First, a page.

How do microglia shape normal and pathological circuit function?
Microglia are dynamic, macrophage-like cells within the CNS. They remove cellular debris and pathogens from surrounding tissue and exert powerful neuroprotective and/or neurotoxic effects during disease and injury. They can also modulate neuronal membrane properties and synapses, positioning these cells as key contributors to physiological and pathological circuit function. Microglia are not equivalent throughout the brain and exhibit specialized phenotypes in different nuclei of the basal ganglia (BG), circuits involved in reward and motivation. We exploit these regionally specialized phenotypes to study how microglial variation shapes synaptic function, resilience, and viability of BG neurons. We also exploit this regional specialization of microglia to identify cues that regulate basal microglial phenotypes to discover novel strategies for manipulating microglial properties. Visit debiaselab.org for more information.
We are hiring highly motivated PhD neuroscientists or cellular biologists to study dynamic features of microglial cells and how such properties impact neuronal and circuit function. We are located in the newly renovated UCLA CHS South Tower on the Neuroscience Theme Floor together with the DeNardo, Buonomano, Golshani, Hong, and Portera-Cailliau labs providing a highly interactive and state-of-the-art research environment.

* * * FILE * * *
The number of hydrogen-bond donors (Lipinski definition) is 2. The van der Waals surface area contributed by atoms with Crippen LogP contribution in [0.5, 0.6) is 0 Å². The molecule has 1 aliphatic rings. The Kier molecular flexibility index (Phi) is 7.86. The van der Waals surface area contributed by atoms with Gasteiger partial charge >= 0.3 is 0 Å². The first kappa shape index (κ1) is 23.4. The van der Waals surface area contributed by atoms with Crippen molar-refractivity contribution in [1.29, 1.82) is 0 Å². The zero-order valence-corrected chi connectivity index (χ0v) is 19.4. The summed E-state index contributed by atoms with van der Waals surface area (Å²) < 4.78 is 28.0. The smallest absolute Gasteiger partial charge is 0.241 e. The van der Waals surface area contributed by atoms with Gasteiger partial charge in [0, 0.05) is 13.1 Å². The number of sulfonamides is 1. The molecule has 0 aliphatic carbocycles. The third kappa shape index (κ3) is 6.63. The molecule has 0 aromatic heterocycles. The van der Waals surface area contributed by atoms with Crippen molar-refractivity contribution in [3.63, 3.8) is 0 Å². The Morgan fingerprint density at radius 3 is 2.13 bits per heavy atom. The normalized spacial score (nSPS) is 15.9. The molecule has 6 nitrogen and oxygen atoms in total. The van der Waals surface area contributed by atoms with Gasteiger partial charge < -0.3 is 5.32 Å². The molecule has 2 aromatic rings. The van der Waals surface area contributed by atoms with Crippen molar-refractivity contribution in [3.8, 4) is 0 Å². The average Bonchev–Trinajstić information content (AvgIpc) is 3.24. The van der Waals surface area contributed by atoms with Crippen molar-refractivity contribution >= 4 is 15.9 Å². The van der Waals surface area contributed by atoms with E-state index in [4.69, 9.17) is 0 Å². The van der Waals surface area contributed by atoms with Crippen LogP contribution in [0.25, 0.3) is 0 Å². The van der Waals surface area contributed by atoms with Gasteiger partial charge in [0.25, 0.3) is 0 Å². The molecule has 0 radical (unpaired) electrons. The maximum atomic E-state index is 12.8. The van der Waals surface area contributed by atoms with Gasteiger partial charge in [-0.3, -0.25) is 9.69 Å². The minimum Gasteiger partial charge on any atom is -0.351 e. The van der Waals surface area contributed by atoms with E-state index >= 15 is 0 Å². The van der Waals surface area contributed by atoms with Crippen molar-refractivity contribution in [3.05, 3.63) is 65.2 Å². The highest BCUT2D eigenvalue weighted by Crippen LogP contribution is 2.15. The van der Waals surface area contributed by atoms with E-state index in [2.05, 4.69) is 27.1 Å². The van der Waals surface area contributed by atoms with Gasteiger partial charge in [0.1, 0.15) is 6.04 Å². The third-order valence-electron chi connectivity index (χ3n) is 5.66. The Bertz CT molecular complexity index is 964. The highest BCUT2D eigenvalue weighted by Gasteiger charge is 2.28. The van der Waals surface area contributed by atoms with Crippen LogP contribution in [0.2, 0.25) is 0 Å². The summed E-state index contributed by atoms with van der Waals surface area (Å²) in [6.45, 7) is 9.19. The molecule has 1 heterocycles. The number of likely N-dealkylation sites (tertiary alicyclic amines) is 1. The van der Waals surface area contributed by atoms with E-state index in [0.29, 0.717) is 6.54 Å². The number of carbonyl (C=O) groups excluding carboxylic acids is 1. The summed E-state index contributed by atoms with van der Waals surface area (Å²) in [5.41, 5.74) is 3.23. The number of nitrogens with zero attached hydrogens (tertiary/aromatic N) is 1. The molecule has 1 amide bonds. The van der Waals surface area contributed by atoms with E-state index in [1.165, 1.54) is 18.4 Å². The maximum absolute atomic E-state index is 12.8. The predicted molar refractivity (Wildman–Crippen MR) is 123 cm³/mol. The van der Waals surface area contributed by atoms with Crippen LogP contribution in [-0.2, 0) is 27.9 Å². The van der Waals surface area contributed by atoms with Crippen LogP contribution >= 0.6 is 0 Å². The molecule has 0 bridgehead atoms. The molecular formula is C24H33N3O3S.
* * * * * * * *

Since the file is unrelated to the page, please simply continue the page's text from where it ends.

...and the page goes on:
We seek candidates with a strong background in confocal or multiphoton imaging. We also welcome candidates who excel in one of the following areas: slice electrophysiology, molecular biology, next generation sequencing, organotypic slice culture, dissociated cell culture and viral transfection. PhD must be expected within 6-9 months.
Internal Number: 10-2019
Lindsay M. De Biase, PhD is an Assistant Professor in the Department of Physiology in the David Geffen School of Medicine at UCLA. She received her B.S in Cellular, Molecular, and Developmental Biology at Yale University in 2003. Upon graduation, she worked as a research assistant with Drs. Eric Hoffman and Robert Frieshtat at the Children’s National Medical Center in Washington D.C. investigating gene expression changes associated with amyotrophic lateral sclerosis (Lou Gehrig’s disease) and acute lung injury. Dr. De Biase then entered the Neuroscience Graduate Program at Johns Hopkins School of Medicine where she earned her Ph.D. working with Dr. Dwight Bergles on synaptic signaling from neurons to oligodendrocyte precursor cells (OPCs). During her thesis work, Dr. De Biase developed novel approaches for electrophysiological analysis of neuron-OPC synapses and discovered that OPC synaptic connectivity varies across brain regions and is rapidly lost as the cells mature into oligodendrocytes, consistent with the hypothesis that this signaling acts as a brake on OPC differentiation. Dr. De Biase then completed postdoctoral training with Dr. Antonello Bonci at the National Institute ...on Drug Abuse, where she discovered that microglia in distinct basal ganglia nuclei exhibit regionally-specialized phenotypes, overturning the widespread belief that these cells are equivalent throughout the CNS. Her work also provided evidence that local regulatory cues play a critical role in shaping microglial diversity. She joined UCLA's faculty in the fall of 2018.